Spanx for Sagging Skin?

Tired of looking at skin that was rapidly heading south, writer Emily Listfield decides to undergo Ulthera, a new skin-lifting treatment. Here, a candid report on how it went:

Emily Listfield
Photograph: ISTOCK

It is a truth universally acknowledged that a woman with a sagging jawline  and upper eyelids heading south will try pretty much anything to fight the effects of gravity.  And if that woman (okay, me) meets a very smart, very talented man (Robert Anolik, MD, a board-certified dermatologist)  who says he can help, it is hard not to consider it a date with destiny – or at least an appointment with the latest high-tech beauty procedure.

So…on a rainy Tuesday morning, I show up at The Laser and Skin Center of New York to get Ulthera, the only ultrasound treatment currently approved for aesthetic purposes.   “It’s a breakthrough because it uses sound waves to reach past the outer layer of skin to the layers beneath to stimulate collagen and produce tightening,” Dr. Anolik explains.  (Thermage, which promises similar results, used radio-frequency waves.)   The results take two to four months to become apparent.  On the plus side: Ulthera is non-invasive, there’s no downtime, and the results last from one to two years.  The downside? I wouldn’t exactly call Ulthera pain-free.

After changing into a robe, a nurse gives me a painkiller and paints a super-numbing cream on my face. (And I mean super: my face was still numb ten hours later). After waiting an hour for it to take effect, Dr. Anolik came in and sat down beside me, the ultrasound wand in his hand.  As he ran it over my face, he studied the images of the my skin on the screen beside him so that he could  accurately direct the heat waves.  And then he got to work.  It felt like a multitude of sharp pricks pressing into my skin as he did the first pass on my jaw line. (Is it bearable? Totally.  Is it pleasant? Not particularly. But I’m a big believer in closing your eyes, clicking your heels and repeating: I will look better, I will look better.)  Luckily, the second pass was gentler. Through it all, Dr. Anolik kept up a soothing banter, constantly asking how I was doing, explaining what was happening, and making me laugh.  When he was ready to move up to my brow, he explained that he would only do one pass as that less fleshy area tended to be more painful.  I would have kissed his feet if it wouldn’t have disrupted the treatment.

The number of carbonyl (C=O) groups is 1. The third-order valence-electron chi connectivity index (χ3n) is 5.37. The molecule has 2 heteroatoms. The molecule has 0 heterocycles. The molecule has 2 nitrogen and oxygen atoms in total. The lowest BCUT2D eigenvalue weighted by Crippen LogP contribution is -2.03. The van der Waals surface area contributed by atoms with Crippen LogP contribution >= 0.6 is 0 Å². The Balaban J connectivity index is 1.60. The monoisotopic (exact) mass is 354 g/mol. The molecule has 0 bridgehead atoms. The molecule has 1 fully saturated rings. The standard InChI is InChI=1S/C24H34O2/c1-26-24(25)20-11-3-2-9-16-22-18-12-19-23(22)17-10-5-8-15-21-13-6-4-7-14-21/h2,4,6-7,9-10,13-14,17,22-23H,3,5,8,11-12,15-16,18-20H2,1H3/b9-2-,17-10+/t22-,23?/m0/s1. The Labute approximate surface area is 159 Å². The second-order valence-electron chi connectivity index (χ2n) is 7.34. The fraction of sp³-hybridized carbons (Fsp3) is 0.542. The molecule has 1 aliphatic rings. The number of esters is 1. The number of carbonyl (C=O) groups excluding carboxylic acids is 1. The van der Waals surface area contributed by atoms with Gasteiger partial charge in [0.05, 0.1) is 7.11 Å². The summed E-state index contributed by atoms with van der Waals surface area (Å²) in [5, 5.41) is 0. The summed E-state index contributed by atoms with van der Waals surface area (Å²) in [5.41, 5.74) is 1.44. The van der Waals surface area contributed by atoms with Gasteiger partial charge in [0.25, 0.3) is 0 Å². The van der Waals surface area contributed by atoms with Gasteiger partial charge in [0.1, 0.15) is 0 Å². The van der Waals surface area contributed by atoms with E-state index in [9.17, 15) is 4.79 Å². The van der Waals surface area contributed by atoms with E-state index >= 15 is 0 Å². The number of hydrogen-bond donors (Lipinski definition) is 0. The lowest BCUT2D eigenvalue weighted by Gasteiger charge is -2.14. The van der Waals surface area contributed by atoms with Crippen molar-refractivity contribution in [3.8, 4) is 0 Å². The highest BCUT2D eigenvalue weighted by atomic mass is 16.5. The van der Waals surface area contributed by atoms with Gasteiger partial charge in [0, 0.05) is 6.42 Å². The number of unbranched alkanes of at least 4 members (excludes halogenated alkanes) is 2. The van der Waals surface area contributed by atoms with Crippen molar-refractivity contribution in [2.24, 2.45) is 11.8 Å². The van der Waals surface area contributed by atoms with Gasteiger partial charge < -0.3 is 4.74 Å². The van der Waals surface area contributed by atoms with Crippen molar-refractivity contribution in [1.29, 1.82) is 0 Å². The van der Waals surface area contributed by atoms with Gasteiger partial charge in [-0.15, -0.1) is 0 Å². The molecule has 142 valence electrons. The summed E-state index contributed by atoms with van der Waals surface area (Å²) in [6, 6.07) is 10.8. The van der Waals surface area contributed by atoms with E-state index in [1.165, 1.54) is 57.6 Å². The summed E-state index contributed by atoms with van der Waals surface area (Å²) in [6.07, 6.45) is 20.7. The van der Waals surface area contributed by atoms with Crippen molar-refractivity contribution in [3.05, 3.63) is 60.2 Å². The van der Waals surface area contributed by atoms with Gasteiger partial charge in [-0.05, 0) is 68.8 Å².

The whole procedure took an hour, and unlike some other life experiences, there was no residual pain, though my face remained bright red for hours. (A friend I ran into asked if I’d snuck off on vacation and gotten a sunburn.)  By the next day, it was as if the whole thing never happened.

Flash forward two months.  I stumbled in the bathroom this morning,  glanced in the mirror and had the somewhat unusual (for me) thought: I looked pretty good.  Not Julia Roberts good, but me-after-a-good night’s sleep-good.  Which, for the record, I hadn’t had.  I was stumped, until it hit me: The Ulthera was kicking in. Somehow, I’d forgotten all about it, but now I was faced with the evidence. My eyes were far less hooded (I had lids again, seriously!) and  my drooping jaw was back where it should be. Do I look twenty? No, but that wasn’t my goal.  I looked, well, better, in that ‘can’t-quite-put-my-finger-on it’ way that I was aiming for. I’ll take Dr. Anolik over gravity any day. 

(Ulthera is best for those with mild to moderate skin laxity.  Prices range from $3000 to $5000 depending on the areas done.)


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First Published Wed, 2012-04-04 14:10

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